Before I was married, I met men the old fashioned way: at bars and through friends. When I met my ex, online dating was in its infancy. I dabbled in it a little—after all, there were only so many horribly blind dates I could go on before taking matters into my own hands—but on my first go, I met my ex's roommate, and then my ex, and the rest is history.
After getting separated, I realised the only way I was going to meet a date in a world that seemed filled with married couples having children was to go online. It was brilliant, actually. In the quiet, lonely hours after the kids went to bed, I could message a friendly face or chat with a fellow single parent. I was surprised when friends told me they never had any luck online. After a few conversations, I asked them to email me their profiles and went to work.
In all, I've helped more than a dozen singles re-write their profiles and quite a few of them have had more luck in the dating process. I've narrowed down a few tips to help you if you find yourself mentally composing a profile:
1. Write a hook. The first sentence should be something that not only grabs the reader's attention, but also shows your sense of humour. Whatever you do, don't write, "I always thought online dating was lame, but my friends made me do it." While that may be true, we're all in the same boat and no one wants to think that boat is lame.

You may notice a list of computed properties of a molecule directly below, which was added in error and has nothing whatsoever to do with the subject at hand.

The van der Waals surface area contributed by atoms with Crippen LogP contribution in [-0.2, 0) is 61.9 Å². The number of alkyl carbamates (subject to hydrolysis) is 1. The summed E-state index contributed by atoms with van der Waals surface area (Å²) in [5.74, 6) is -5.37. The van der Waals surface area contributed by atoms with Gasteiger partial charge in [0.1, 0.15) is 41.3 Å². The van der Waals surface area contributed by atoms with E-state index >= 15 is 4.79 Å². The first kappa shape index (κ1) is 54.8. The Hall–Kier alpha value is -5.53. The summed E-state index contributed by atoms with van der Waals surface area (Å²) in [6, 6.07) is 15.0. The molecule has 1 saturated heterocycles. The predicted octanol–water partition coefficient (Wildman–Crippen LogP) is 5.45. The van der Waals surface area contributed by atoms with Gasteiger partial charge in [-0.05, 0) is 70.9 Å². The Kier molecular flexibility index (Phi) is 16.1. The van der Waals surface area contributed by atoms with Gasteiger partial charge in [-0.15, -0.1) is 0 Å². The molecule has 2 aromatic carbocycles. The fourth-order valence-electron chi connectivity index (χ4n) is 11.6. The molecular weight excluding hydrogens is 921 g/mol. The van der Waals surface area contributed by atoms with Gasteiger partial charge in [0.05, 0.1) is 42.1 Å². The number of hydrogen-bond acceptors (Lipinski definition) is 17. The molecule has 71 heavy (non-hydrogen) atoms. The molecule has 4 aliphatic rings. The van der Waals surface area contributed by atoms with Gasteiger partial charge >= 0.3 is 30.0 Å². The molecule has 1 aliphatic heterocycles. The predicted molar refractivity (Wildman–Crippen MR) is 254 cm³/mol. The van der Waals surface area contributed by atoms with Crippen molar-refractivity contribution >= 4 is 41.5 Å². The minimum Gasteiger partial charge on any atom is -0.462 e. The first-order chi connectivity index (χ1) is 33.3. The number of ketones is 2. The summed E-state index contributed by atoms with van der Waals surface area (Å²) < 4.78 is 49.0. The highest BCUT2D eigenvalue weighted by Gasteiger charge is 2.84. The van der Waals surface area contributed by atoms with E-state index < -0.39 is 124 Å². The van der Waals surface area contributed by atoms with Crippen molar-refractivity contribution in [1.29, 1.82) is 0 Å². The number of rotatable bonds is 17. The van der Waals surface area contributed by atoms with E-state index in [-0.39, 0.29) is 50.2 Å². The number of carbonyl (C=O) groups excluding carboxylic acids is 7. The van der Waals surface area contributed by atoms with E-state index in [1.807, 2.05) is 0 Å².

2. Think about what makes you unique. A girlfriend once quipped that if all the guys who claim they love long hikes actually hiked, there'd be fewer people at the movies and more people on the hiking trails. Do you know how to make balloon animals? Did you complete your doctorate? Did you recently return from a trip to Madagascar? Have you perfected coq au vin and can't wait to share it?
3. Don't talk about your kids. I may be alone in this one, but besides mentioning you have them, I don't think it's necessary to expand on how important they are, how much you love them, or how they are your world. Although all of those things are likely true, anyone open to dating a single parent will realise that. If you meet the right person, there will be plenty of time to talk about your kids later.
4. Leave your baggage at the door. I once edited a friend's profile where she started off listing qualities she's looking for in a mate. While that's not a bad thing, they were couched in phrases like, "I want someone who knows how to be flexible and doesn't always insist it's his way or the highway." I cringed when I read a line talking about how her ideal mate should be open to change. It read a little like a list of what had been wrong in her previous relationship. Guys are just as bad. "No more drama mamas!" was a recurring theme along with, "I don't want to date a crazy girl." I clicked away as fast as possible. Not because I'm drama or crazy, but if his previous relationships are filled with drama then I'm sure I'll get sucked into it.
5. Keep it light. Unless you're on eHarmony. Honestly, don't put anything in your profile you wouldn't tell someone at a cocktail party. This is your introduction. Keep it under 350 words, keep it light and descriptive, and above all else, remember dating supposed to be fun!